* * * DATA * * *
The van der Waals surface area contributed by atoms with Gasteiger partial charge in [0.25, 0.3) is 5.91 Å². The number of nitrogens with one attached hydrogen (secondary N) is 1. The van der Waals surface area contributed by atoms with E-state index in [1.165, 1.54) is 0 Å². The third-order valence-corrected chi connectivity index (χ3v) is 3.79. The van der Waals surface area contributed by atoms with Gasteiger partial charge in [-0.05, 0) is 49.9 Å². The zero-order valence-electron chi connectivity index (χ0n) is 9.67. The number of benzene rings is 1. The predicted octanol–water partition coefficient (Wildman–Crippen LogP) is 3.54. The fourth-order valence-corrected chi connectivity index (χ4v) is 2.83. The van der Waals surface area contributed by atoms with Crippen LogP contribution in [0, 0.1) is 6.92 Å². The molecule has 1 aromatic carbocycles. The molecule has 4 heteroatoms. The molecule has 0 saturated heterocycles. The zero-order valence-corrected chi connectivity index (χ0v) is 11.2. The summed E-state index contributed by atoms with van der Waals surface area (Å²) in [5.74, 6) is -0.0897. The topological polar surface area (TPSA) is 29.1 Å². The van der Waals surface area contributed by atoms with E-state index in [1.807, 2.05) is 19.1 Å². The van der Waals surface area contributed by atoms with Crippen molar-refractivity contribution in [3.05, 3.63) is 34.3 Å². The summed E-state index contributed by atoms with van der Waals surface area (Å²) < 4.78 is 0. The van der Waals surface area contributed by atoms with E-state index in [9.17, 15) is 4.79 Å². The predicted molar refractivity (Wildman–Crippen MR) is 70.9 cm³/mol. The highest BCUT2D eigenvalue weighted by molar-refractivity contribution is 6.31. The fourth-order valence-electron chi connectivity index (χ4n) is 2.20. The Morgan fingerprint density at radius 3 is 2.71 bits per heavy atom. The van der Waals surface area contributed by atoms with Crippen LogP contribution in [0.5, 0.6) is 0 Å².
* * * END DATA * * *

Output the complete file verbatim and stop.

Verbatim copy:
The van der Waals surface area contributed by atoms with Gasteiger partial charge in [0.25, 0.3) is 5.91 Å². The number of nitrogens with one attached hydrogen (secondary N) is 1. The van der Waals surface area contributed by atoms with E-state index in [1.165, 1.54) is 0 Å². The third-order valence-corrected chi connectivity index (χ3v) is 3.79. The van der Waals surface area contributed by atoms with Gasteiger partial charge in [-0.05, 0) is 49.9 Å². The zero-order valence-electron chi connectivity index (χ0n) is 9.67. The number of benzene rings is 1. The predicted octanol–water partition coefficient (Wildman–Crippen LogP) is 3.54. The fourth-order valence-corrected chi connectivity index (χ4v) is 2.83. The van der Waals surface area contributed by atoms with Crippen LogP contribution in [0, 0.1) is 6.92 Å². The molecule has 1 aromatic carbocycles. The molecule has 4 heteroatoms. The molecule has 0 saturated heterocycles. The zero-order valence-corrected chi connectivity index (χ0v) is 11.2. The summed E-state index contributed by atoms with van der Waals surface area (Å²) in [5.74, 6) is -0.0897. The topological polar surface area (TPSA) is 29.1 Å². The van der Waals surface area contributed by atoms with E-state index in [1.807, 2.05) is 19.1 Å². The van der Waals surface area contributed by atoms with Crippen molar-refractivity contribution in [3.05, 3.63) is 34.3 Å². The summed E-state index contributed by atoms with van der Waals surface area (Å²) < 4.78 is 0. The van der Waals surface area contributed by atoms with E-state index in [9.17, 15) is 4.79 Å². The predicted molar refractivity (Wildman–Crippen MR) is 70.9 cm³/mol. The highest BCUT2D eigenvalue weighted by molar-refractivity contribution is 6.31. The fourth-order valence-electron chi connectivity index (χ4n) is 2.20. The Morgan fingerprint density at radius 3 is 2.71 bits per heavy atom. The van der Waals surface area contributed by atoms with Crippen LogP contribution in [0.5, 0.6) is 0 Å².